The disconnect between GOP expectations and polling all but ensures that a tight Newsom victory would spur a new wave of voter fraud accusations.
OAKLAND — Donald Trump opened his presidency by falsely claiming massive voter fraud in California. Now he’s returned to the subject, raising the prospect that the outcome of next week’s recall election could follow the same divisive path as last year’s presidential election.
Trump, who told Newsmax this week that the election to recall Democratic Gov. Gavin Newsom is “probably rigged,” is the most prominent in a string of conservatives who have cast evidence-free aspersions on the upcoming vote.
With Republican figures simultaneously telling voters that Newsom’s defeat is inevitable and cautioning that Democrats will try to manipulate the outcome — and polls showing Newsom is likely to survive — it’s a combustible combination. It also might be a preview of what’s in store for the 2022 midterm elections in the wake of Trump’s barrage of false claims about the integrity of election results.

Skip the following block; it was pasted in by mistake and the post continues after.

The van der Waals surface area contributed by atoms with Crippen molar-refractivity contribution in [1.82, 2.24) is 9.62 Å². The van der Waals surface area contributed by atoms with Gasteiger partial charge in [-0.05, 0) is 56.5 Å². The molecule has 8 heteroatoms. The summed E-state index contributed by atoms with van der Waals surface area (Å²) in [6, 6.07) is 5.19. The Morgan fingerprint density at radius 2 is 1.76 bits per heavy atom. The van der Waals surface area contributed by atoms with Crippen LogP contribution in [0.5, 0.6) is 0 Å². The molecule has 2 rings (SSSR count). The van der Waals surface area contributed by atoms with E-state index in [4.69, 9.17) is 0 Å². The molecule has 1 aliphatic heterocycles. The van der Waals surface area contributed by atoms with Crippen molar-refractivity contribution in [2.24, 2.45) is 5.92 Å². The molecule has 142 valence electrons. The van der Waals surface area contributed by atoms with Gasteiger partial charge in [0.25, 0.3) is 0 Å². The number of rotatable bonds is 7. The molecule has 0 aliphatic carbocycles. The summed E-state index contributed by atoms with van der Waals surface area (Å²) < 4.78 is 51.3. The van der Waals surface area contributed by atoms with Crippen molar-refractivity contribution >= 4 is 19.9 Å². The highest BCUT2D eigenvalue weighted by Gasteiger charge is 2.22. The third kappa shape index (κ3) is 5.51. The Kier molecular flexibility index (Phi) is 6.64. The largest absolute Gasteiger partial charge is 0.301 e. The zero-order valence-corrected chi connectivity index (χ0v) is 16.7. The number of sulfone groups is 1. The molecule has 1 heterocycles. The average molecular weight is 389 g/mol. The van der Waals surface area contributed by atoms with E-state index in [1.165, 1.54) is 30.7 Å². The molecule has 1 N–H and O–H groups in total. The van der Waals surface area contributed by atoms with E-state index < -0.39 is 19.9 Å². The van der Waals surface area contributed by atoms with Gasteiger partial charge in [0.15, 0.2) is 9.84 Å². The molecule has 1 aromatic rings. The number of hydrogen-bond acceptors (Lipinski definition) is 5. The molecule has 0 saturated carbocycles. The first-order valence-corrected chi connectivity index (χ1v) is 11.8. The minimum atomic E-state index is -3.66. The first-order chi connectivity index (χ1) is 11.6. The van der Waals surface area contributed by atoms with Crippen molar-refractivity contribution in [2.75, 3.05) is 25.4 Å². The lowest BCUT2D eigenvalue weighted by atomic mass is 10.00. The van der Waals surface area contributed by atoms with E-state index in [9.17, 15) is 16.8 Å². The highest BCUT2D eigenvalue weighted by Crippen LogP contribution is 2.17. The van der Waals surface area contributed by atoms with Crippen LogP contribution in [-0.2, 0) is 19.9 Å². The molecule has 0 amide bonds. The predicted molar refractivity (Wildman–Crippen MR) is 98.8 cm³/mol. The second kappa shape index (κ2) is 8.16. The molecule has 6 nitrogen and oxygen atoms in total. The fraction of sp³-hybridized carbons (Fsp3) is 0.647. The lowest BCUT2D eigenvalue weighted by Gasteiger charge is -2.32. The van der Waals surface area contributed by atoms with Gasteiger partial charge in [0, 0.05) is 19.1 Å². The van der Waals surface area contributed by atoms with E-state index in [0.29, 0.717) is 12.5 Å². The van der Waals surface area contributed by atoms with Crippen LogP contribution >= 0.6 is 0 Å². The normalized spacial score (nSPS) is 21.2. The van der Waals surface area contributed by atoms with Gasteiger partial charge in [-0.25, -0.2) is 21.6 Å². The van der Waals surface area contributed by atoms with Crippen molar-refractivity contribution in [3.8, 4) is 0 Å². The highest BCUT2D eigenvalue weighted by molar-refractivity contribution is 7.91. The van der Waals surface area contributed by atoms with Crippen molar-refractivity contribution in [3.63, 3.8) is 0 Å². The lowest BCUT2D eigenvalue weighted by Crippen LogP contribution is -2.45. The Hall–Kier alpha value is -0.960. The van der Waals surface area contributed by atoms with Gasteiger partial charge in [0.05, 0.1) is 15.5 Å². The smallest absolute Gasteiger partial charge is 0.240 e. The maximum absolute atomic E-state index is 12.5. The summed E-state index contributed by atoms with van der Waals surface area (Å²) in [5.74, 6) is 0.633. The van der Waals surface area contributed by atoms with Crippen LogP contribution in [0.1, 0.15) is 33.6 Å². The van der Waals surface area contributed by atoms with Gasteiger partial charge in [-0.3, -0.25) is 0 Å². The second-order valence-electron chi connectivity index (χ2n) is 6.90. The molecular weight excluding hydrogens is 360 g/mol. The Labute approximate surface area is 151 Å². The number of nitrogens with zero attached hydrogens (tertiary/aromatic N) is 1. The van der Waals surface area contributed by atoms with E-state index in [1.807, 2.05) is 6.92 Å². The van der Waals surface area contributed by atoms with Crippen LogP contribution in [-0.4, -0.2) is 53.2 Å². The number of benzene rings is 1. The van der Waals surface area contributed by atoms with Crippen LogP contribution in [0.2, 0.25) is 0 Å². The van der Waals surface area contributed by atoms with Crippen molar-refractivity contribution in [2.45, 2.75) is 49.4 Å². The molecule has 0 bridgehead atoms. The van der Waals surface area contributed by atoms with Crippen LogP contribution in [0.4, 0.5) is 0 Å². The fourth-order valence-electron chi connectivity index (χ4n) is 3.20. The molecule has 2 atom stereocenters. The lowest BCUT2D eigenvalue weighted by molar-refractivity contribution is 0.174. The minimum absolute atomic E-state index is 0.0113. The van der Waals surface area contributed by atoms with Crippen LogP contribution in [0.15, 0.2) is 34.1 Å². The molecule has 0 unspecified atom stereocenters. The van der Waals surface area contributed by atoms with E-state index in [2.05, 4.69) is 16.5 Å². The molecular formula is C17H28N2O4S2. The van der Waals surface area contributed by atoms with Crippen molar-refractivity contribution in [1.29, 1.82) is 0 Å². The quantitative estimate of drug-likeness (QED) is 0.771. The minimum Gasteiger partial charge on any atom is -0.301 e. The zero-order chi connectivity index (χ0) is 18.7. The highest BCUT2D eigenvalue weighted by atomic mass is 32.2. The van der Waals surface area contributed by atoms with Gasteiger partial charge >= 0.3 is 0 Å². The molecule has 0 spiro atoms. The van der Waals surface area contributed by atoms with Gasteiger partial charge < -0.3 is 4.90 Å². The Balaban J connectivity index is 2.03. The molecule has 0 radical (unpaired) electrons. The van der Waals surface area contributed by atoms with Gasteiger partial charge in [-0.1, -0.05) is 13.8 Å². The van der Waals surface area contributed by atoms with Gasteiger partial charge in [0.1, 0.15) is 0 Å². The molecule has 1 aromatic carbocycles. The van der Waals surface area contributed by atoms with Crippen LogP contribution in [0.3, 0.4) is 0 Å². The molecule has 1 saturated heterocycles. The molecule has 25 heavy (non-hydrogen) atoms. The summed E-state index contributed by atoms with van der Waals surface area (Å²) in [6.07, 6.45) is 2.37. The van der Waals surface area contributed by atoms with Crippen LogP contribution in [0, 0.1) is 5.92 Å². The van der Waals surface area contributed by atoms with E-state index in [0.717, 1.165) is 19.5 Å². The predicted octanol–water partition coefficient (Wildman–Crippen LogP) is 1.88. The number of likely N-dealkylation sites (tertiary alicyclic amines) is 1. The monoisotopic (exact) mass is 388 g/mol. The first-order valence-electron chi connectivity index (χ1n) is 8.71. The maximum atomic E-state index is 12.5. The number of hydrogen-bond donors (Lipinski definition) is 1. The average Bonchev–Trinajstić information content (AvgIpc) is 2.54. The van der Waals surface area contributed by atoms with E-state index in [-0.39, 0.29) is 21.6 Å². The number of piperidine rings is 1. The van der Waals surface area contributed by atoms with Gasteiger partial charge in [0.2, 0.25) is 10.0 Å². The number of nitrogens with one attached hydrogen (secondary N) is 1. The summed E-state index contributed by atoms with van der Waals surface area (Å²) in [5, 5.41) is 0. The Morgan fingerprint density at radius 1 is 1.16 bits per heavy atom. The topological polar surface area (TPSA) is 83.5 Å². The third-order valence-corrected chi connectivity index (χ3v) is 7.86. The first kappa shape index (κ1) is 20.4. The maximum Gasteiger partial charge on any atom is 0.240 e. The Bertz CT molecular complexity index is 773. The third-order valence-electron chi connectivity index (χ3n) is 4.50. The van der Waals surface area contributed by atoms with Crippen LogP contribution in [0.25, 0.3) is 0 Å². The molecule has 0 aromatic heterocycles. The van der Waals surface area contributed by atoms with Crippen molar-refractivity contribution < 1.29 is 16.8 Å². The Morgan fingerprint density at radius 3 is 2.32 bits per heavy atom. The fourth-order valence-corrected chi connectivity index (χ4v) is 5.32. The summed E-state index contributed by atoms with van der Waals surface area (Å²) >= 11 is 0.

Republican-turned-independent Assemblymember Chad Mayes said his phone has been lighting up with “texts saying ‘don’t let them steal it.’”
“It’s this constant messaging that somehow if Republicans lose elections, it’s because of voter fraud. It is wrong, it is dangerous, and it needs to stop,” Mayes said.
Republican frontrunner and talk show host Larry Elder, who has denied that President Joe Biden fairly won the 2020 election, is among those fomenting the idea of a tainted recall election. He has urged his followers to report “suspicious” recall activity, while saying he was preemptively prepared to file a lawsuit.
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